Mental Energy-Boosting Claims Put to the Test


Can foods, beverages or dietary supplements really increase your mental energy? Scientists at the Life Sciences Research Organization (LSRO) recently reported the results of a review of the scientific evidence for such claims regarding ginkgo biloba, ginseng, glucose and omega-3 polyunsaturated fatty acids. They defined mental energy as consisting of mood (transient feelings about the presence of fatigue or energy), motivation (determination and enthusiasm) and cognition (sustained attention and vigilance).

Trans fats tied to depression risk-see page 8.

The numbers of marketing claims and food, beverage and drug products claiming to increase mental energy have risen rapidly, thus increasing the need for scientific specificity in marketing and food label claims, noted researchers Michael C. Falk, PhD, and colleagues in Nutrition Reviews.

Falk and colleagues initially identified more than 35 food ingredients, dietary supplements, dietary constituents and dietary factors thought to benefit mental energy, and pored over some 2,500 studies. But they concluded that insufficient evidence is available to evaluate mental-energy claims for most products and very few studies attempted to study motivation. Ultimately, their review focused on evaluating the effects on mood and cognition of four dietary supplements or constituents to illustrate the state of the available evidence: ginkgo biloba, ginseng, glucose, and omega-3 fatty acids.

Ginkgo biloba-A 2007 Cochrane Review concluded that the evidence ginkgo biloba is effective against dementia was not convincing, and subsequent major studies of this traditional Chinese herb against dementia and cognitive decline were negative (see the March 2009 and February 2010 Healthletter). Nonetheless, the LSRO review found that ginkgo biloba extract consistently improved mental processing speed in both younger and healthy or non-demented older adults, and appears to have a favorable effect on attention. Falk and colleagues added, Conflicting evidence prohibits any clear association from being made between ginkgo biloba and memory in healthy participants.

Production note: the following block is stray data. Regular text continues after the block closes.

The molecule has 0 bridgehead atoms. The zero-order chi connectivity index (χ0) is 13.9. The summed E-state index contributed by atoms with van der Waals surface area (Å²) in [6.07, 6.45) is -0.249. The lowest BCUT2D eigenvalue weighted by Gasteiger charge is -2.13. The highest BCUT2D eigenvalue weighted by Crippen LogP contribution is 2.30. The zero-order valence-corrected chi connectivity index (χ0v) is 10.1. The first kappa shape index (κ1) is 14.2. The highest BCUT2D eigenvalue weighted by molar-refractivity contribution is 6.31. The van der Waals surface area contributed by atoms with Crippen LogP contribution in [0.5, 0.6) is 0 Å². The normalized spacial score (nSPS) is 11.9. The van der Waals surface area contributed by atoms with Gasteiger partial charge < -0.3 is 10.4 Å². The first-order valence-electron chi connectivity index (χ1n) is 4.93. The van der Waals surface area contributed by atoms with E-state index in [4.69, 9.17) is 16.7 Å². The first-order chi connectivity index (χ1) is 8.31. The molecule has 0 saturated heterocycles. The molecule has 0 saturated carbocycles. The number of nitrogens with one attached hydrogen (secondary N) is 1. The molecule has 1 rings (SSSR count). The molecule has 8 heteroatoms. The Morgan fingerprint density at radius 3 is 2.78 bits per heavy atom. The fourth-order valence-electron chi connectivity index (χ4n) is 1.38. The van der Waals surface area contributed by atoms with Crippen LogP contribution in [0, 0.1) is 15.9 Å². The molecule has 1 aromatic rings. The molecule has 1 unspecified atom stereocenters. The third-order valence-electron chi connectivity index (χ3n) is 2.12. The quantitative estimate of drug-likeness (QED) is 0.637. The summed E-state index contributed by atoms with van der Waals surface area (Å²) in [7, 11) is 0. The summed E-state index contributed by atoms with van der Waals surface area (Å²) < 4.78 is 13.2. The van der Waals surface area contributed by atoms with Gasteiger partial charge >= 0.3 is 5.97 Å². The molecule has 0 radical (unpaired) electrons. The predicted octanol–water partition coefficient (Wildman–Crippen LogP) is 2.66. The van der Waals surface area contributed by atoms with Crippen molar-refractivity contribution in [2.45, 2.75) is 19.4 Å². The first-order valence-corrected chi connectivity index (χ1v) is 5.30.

What about mood? Several studies suggest ginkgo biloba may improve aspects of mood, Falk and colleagues reported, including alertness and calmness in healthy subjects.

Ginseng-Another Chinese herbal remedy, ginseng root has been claimed to have many benefits including improvements in mental energy. But the LSRO review found the scientific evidence for such claims regarding mood and cognition inconsistent.

Glucose-This simple sugar is the main energy source for your brain, so it would seem to make sense (as TV candy commercials often dramatize) that glucose would improve mental energy. The evidence for such a link, however, turns out not to be as strong as you might expect. The LSRO review noted, A variety of studies have explored the relationship between glucose and memory, but the results are inconsistent-in part because of study variations in timing, dosing and population makeup. Other potentially relevant cognitive tasks, such as attention and vigilance, have not been substantially evaluated. The elderly and those with poor blood-sugar regulation are most likely to show improvement after glucose intake.

As for mood, there is little evidence linking glucose intake to enhanced mood-despite the TV commercials.

Omega-3s-These polyunsaturated fatty acids, such as those found in fish oil, have been shown to have heart-health benefits. But the presence of the omega-3 DHA in the neuronal membranes of the brains gray matter has led to speculation it may also play a role in brain health and cognition. The reviewers noted some evidence that fish consumption and omega-3s might delay or prevent cognitive decline in the elderly. But they concluded, At this time, there is not enough evidence to determine if omega-3s alter mood in healthy adults.

Given all these maybes, is there anything that definitely does improve mental energy? Try a cup of coffee or tea. The evidence that caffeine perks up mental function in a dose-dependent way-that is, the more you consume, the greater the effect-is so strong that Falk and colleagues didnt bother to include it in their review.

TO LEARN MORE: Nutrition Reviews, December 2010; abstract at 4887.2010.00340.x.


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